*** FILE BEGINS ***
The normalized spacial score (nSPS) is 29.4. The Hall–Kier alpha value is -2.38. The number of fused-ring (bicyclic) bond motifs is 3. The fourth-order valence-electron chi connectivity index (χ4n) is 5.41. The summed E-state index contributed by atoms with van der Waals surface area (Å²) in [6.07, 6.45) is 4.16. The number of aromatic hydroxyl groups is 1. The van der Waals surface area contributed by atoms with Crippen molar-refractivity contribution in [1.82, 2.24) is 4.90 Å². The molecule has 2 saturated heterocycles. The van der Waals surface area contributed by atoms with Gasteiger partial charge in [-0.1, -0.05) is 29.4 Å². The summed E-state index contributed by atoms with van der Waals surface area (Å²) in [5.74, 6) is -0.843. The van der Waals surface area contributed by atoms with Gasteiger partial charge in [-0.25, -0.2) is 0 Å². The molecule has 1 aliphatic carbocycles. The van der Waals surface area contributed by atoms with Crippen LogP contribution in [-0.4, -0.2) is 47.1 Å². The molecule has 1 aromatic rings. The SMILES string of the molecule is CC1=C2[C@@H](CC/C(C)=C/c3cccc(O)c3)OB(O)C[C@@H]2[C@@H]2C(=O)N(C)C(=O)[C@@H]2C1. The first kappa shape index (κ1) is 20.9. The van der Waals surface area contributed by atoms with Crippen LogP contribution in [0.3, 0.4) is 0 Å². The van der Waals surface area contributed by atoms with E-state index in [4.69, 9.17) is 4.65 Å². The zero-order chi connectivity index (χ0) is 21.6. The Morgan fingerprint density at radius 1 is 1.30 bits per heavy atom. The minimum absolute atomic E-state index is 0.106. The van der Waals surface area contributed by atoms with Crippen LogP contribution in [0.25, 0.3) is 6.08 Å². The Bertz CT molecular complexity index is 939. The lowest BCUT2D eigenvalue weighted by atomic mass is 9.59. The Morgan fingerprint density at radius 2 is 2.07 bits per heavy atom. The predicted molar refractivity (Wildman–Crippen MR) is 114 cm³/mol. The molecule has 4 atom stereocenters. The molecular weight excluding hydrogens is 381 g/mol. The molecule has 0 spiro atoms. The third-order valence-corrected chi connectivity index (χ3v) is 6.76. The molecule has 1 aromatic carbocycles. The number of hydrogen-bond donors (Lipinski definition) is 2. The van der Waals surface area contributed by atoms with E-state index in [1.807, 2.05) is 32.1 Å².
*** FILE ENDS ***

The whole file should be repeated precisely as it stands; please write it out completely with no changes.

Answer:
The normalized spacial score (nSPS) is 29.4. The Hall–Kier alpha value is -2.38. The number of fused-ring (bicyclic) bond motifs is 3. The fourth-order valence-electron chi connectivity index (χ4n) is 5.41. The summed E-state index contributed by atoms with van der Waals surface area (Å²) in [6.07, 6.45) is 4.16. The number of aromatic hydroxyl groups is 1. The van der Waals surface area contributed by atoms with Crippen molar-refractivity contribution in [1.82, 2.24) is 4.90 Å². The molecule has 2 saturated heterocycles. The van der Waals surface area contributed by atoms with Gasteiger partial charge in [-0.1, -0.05) is 29.4 Å². The summed E-state index contributed by atoms with van der Waals surface area (Å²) in [5.74, 6) is -0.843. The van der Waals surface area contributed by atoms with Gasteiger partial charge in [-0.25, -0.2) is 0 Å². The molecule has 1 aliphatic carbocycles. The van der Waals surface area contributed by atoms with Crippen LogP contribution in [-0.4, -0.2) is 47.1 Å². The molecule has 1 aromatic rings. The SMILES string of the molecule is CC1=C2[C@@H](CC/C(C)=C/c3cccc(O)c3)OB(O)C[C@@H]2[C@@H]2C(=O)N(C)C(=O)[C@@H]2C1. The first kappa shape index (κ1) is 20.9. The van der Waals surface area contributed by atoms with Crippen LogP contribution in [0.3, 0.4) is 0 Å². The van der Waals surface area contributed by atoms with E-state index in [4.69, 9.17) is 4.65 Å². The zero-order chi connectivity index (χ0) is 21.6. The Morgan fingerprint density at radius 1 is 1.30 bits per heavy atom. The minimum absolute atomic E-state index is 0.106. The van der Waals surface area contributed by atoms with Crippen LogP contribution in [0.25, 0.3) is 6.08 Å². The Bertz CT molecular complexity index is 939. The lowest BCUT2D eigenvalue weighted by atomic mass is 9.59. The Morgan fingerprint density at radius 2 is 2.07 bits per heavy atom. The predicted molar refractivity (Wildman–Crippen MR) is 114 cm³/mol. The molecule has 4 atom stereocenters. The molecular weight excluding hydrogens is 381 g/mol. The molecule has 0 spiro atoms. The third-order valence-corrected chi connectivity index (χ3v) is 6.76. The molecule has 1 aromatic carbocycles. The number of hydrogen-bond donors (Lipinski definition) is 2. The van der Waals surface area contributed by atoms with E-state index in [1.807, 2.05) is 32.1 Å².